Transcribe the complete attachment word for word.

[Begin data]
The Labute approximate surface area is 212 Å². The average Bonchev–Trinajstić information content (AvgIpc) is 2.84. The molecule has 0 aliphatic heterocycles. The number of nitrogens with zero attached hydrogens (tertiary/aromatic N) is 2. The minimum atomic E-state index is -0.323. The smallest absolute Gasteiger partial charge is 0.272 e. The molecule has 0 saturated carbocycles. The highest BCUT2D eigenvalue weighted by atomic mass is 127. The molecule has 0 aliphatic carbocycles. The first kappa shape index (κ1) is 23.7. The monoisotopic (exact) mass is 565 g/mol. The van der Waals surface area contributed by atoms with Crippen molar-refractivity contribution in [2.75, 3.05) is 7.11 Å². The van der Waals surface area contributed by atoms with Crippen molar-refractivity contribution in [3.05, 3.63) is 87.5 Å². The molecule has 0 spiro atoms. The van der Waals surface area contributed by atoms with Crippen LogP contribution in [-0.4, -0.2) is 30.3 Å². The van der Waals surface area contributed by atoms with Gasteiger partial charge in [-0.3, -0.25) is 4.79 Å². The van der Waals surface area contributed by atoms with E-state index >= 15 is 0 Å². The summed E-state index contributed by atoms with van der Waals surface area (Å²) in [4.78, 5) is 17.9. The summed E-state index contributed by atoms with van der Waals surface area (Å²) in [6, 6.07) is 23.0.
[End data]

The Labute approximate surface area is 212 Å². The average Bonchev–Trinajstić information content (AvgIpc) is 2.84. The molecule has 0 aliphatic heterocycles. The number of nitrogens with zero attached hydrogens (tertiary/aromatic N) is 2. The minimum atomic E-state index is -0.323. The smallest absolute Gasteiger partial charge is 0.272 e. The molecule has 0 saturated carbocycles. The highest BCUT2D eigenvalue weighted by atomic mass is 127. The molecule has 0 aliphatic carbocycles. The first kappa shape index (κ1) is 23.7. The monoisotopic (exact) mass is 565 g/mol. The van der Waals surface area contributed by atoms with Crippen molar-refractivity contribution in [2.75, 3.05) is 7.11 Å². The van der Waals surface area contributed by atoms with Crippen molar-refractivity contribution in [3.05, 3.63) is 87.5 Å². The molecule has 0 spiro atoms. The van der Waals surface area contributed by atoms with Crippen LogP contribution in [-0.4, -0.2) is 30.3 Å². The van der Waals surface area contributed by atoms with Gasteiger partial charge in [-0.3, -0.25) is 4.79 Å². The van der Waals surface area contributed by atoms with E-state index >= 15 is 0 Å². The summed E-state index contributed by atoms with van der Waals surface area (Å²) in [4.78, 5) is 17.9. The summed E-state index contributed by atoms with van der Waals surface area (Å²) in [6, 6.07) is 23.0.